Cloud-top Structure of Northeast Colorado Thunderstorms May 24, 2005
Published: May 31, 2005
In the early afternoon of 24 May 2005, thunderstorms formed in northeast Colorado ahead of a weak shortwave trough embedded in moderate westerly upper-level flow. Surface dew points were mostly in the 50's F, with slighly higher values near the eastern border. A number of storms showed supercellular characteristics, but were embedded within a larger convective mass. Severe storm reports included high wind, a number of large hail reports, and several tornadoes.
Satellite observations of these storms include GOES-East and GOES-West, in addition to a MODIS (Aqua) pass around 2010 UTC. This allows the comparison of thunderstorm top structure between GOES and MODIS. GOES-12 was in Rapid Scan Operation (RSO), so approximately 8 images per hour are available, but the relatively coarse spatial resolution prevents analysis of the fine-scale structures atop the storm's anvil. MODIS has 36 channels with a 1-km footprint, and several of the shorter wavelength bands have even finer resolution (down to 250-m).
The GOES-12 visible loop shows the explosive development of thunderstorms around 1900 UTC. Morning convection in extreme northeast Colorado left behind several boundaries which are most evident around 1930 UTC; these boundaries no doubt played very important roles in the evolution of the convection, and perhaps in tornadogenesis. The GOES-12 10.7um loop also shows evidence of the boundaries, as well as a rapid cloud-top cooling rate, indicating a very unstable atmosphere.
In addition to the more traditional visible and infrared GOES channels, the 3.9 um channel 2 provides additional information about cloud-top structure. The loop below has a color table such that brighter values correspond to larger 3.9 um radiances. These radiances have 2 contributions for thick clouds: an emitted component and a solar reflected component. For very cold thunderstorm tops, the emitted component is quite small and is relatively constant across a single anvil cloud. This means that horizontal gradients in 3.9 um radiance across an anvil cloud are related to differences in solar reflection. It has been shown that more numerous smaller ice crystals reflect more 3.9 um radiation, so the bright portion of the large storm in northeast Colorado likely has smaller ice crystals than the darker northern portion.
The 3 images below are from Aqua MODIS at 2110 UTC for bands 1, 22, and 31 with a 1-km footprint. These 3 bands closely correspond to GOES channels 1, 2, and 4 respectively. The improved spatial resolution is striking in the infrared bands: gravity waves can be seen atop the storm in band 31 propagating away from the overshooting tops. In addition, the reflective nature of the storm top is even more pronounced in band 22. A ~30 C brightness temperature gradient exists across top of the largest storm. Also interesting are the smaller clouds over the Colorado mountains. Notice the north-south pair of cells which have significantly different reflectivity characteristics even though they're separated by only a few kilometers.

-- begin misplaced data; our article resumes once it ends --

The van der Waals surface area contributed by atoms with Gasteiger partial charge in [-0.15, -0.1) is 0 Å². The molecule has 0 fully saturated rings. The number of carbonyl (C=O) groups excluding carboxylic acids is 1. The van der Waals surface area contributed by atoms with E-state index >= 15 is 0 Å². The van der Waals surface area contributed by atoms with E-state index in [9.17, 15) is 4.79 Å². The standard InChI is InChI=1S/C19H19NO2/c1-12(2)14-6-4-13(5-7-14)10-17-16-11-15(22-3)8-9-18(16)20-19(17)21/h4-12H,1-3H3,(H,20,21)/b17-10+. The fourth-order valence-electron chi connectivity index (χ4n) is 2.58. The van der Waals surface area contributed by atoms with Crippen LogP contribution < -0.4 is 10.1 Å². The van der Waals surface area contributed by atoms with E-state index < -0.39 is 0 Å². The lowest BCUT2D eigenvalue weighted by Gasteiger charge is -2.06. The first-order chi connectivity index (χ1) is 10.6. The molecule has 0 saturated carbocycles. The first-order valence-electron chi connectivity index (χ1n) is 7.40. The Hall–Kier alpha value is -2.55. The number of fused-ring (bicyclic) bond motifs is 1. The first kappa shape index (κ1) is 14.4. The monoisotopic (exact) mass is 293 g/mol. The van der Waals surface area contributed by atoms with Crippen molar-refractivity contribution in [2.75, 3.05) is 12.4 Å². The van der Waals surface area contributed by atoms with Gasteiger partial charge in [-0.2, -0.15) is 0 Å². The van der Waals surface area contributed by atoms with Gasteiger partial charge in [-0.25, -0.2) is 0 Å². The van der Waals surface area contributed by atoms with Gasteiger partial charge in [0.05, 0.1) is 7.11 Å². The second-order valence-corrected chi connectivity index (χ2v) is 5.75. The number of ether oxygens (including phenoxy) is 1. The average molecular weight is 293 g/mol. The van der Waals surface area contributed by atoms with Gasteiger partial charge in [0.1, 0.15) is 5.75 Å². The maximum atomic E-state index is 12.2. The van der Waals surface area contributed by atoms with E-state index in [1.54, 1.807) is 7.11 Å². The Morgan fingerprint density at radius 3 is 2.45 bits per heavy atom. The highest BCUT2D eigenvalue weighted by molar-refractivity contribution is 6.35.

The image below is also from Aqua's band 1, but it has a 250-meter footprint and the enhancement table has been stretched to show the subtle differences in visible reflectance at storm top. Notice that the two areas atop the largest storm having the largest visible reflectance correspond to the bright areas in the band 22 (above middle). Additionally, 2 overshooting tops with gravity waves moving away seem to be centered within these 2 bright areas. This suggests that strong updrafts are injecting smaller ice crystals into the anvil of the storm.
This case shows an example of an intense midlatitude thunderstorm which has significant reflectivity differences across its anvil. These differences are most robust near 3.9 um, but a more subtle difference exists within the visible wavelength range. Both of these observations suggest that smaller ice crystals are present in the southern portion of the anvil cloud. Future work will hopefully explain why some storms, and even portions of some storm tops, contain more numerous small ice crystals than others.